I mentioned earlier that all our authors are of a marked deductivist tendency, and that therefore, when they can no longer avoid a weak or non-deductive logical expression such as "confirms", they will sometimes sabotage it by quotation-marks. We have now seen an example of another strategy that our authors use, when non-deductive logic threatens to break into their philosophy. This is, to retain the deductive-logical words, but deprive them of their deductive-logical meaning, by embedding them in epistemic contexts about scientists. A painful spectacle this: like the citizens of a besieged town, when the besiegers are on the point of breaking in, strangling their own children.
We will see later that our other authors repeat on their own behalf, and extend, what Popper did to the logical relation between statements of factual probability and observation-statements. For the present, let us turn to another, and a less special case: the relation between scientific theories and other statements. Here it is possible to display a series of statements, beginning with Popper and extending through our other authors, in each of which "falsifying" or some equivalent logical expression is sabotaged by epistemic embedding. The members of this series are not only linked by strong family resemblance: it is reasonable to believe that, as a matter of history, the other members of the series grew out of the first one.
The better to display both the nature of these statements and the continuity between the members of the series, I will first give a version of my own which will be a composite-photograph, as it were, of many things actually said by one or more of our authors. No one familiar with our authors will dispute the verisimilitude of my versions. But afterwards I will give, for each statement in this list, at least one of the actual passages which have gone to make up the composite version.
(The following are some of the actual passages from which the foregoing composites have been made.
In connection with (1): "[...] the non-reproducible single occurrences are of no significance to science. Thus a few stray basic statements contradicting a theory will scarcely induce us to reject it as falsified. We shall take it as falsified only if we discover a reproducible effect which refutes the theory. In other words, we only accept the falsification if a low-level hypothesis which describes such an effect is proposed and corroborated" .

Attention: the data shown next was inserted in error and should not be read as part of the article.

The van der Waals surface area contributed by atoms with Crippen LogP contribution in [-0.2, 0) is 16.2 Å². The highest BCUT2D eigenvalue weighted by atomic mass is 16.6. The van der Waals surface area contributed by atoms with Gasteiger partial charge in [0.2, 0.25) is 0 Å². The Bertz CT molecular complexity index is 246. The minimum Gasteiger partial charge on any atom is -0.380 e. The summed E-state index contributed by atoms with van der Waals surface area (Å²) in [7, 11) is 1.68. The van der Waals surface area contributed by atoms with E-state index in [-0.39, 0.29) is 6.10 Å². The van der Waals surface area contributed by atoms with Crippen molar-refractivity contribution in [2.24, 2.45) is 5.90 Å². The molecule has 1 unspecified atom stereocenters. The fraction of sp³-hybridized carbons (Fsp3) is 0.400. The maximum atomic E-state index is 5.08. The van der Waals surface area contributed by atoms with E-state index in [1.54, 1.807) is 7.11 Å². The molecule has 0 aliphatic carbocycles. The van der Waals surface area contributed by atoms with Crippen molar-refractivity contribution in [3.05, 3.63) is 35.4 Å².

In connection with (2): "[...] a clash [with observation] may present a problem (major or minor) [for a theory], but in no circumstance a `victory' [for observation]. Nature may shout no, but human ingenuity---contrary to Weyl and Popper---may always be able to shout louder. With sufficient resourcefulness and some luck, any theory can be defended `progressively' for a long time, even if it is false". And "[...] a rival theory, which acts as an external catalyst for the Popperian falsification of a theory, here becomes [i.e. on Lakatos's methodology] an internal factor" .
In connection with (3): "The anomalous behavior of Mercury's perihelion was known for decades as one of the many yet unsolved difficulties in Newton's programme; but only the fact that Einstein's theory explained it better transformed a dull anomaly into a brilliant `refutation' of Newton's research programme. Young claimed that his double-slit experiment of 1802 was a crucial experiment between the corpuscular and the wave programmes of optics; but his claim was only acknowledged much later, after Fresnel developed the wave programme much further `progressively' and it became clear that the Newtonians could not match its heuristic power. The anomaly, which had been known for decades, received the honorific title of refutation, the experiment the honorific title of `crucial experiment', only after a long period of uneven development of the two rival programmes" .
In connection with (4): "Ordinarily, it is only much later, after the new paradigm has been developed, accepted, and exploited, that apparently decisive arguments [against the old paradigm] are developed. Producing them is part of normal science, and their role is not in paradigm debate but in post-revolutionary texts" . Again: "Though the historian can always find men---Priestly for instance---who were unreasonable to resist [a new paradigm] for as long as they did, he will not find a point at which resistance becomes illogical or unscientific" ).